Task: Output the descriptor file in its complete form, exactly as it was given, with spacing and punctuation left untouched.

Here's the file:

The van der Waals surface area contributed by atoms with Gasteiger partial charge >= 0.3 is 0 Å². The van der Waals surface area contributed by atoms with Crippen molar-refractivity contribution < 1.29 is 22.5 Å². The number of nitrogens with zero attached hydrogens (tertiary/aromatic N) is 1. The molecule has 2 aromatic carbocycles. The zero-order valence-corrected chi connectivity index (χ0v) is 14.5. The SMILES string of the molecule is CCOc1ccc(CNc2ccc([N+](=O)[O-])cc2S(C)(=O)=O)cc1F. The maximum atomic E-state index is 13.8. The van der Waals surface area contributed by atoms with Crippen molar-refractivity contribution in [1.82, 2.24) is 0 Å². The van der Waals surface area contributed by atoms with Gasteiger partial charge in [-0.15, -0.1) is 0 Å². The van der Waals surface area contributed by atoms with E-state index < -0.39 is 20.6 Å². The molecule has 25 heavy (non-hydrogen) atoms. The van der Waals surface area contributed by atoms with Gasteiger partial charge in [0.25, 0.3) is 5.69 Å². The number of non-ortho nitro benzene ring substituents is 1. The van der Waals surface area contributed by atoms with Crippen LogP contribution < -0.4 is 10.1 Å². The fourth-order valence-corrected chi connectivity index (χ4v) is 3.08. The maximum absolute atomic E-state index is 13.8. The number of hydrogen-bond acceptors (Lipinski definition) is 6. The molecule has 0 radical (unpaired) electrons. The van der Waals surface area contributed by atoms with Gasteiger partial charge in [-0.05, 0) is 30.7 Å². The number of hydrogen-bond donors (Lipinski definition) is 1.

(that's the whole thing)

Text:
The van der Waals surface area contributed by atoms with Gasteiger partial charge >= 0.3 is 0 Å². The van der Waals surface area contributed by atoms with Crippen molar-refractivity contribution < 1.29 is 22.5 Å². The number of nitrogens with zero attached hydrogens (tertiary/aromatic N) is 1. The molecule has 2 aromatic carbocycles. The zero-order valence-corrected chi connectivity index (χ0v) is 14.5. The SMILES string of the molecule is CCOc1ccc(CNc2ccc([N+](=O)[O-])cc2S(C)(=O)=O)cc1F. The maximum atomic E-state index is 13.8. The van der Waals surface area contributed by atoms with Crippen molar-refractivity contribution in [1.82, 2.24) is 0 Å². The van der Waals surface area contributed by atoms with Gasteiger partial charge in [-0.15, -0.1) is 0 Å². The van der Waals surface area contributed by atoms with E-state index < -0.39 is 20.6 Å². The molecule has 25 heavy (non-hydrogen) atoms. The van der Waals surface area contributed by atoms with Gasteiger partial charge in [0.25, 0.3) is 5.69 Å². The number of non-ortho nitro benzene ring substituents is 1. The van der Waals surface area contributed by atoms with Crippen LogP contribution < -0.4 is 10.1 Å². The fourth-order valence-corrected chi connectivity index (χ4v) is 3.08. The maximum absolute atomic E-state index is 13.8. The number of hydrogen-bond acceptors (Lipinski definition) is 6. The molecule has 0 radical (unpaired) electrons. The van der Waals surface area contributed by atoms with Gasteiger partial charge in [-0.05, 0) is 30.7 Å². The number of hydrogen-bond donors (Lipinski definition) is 1.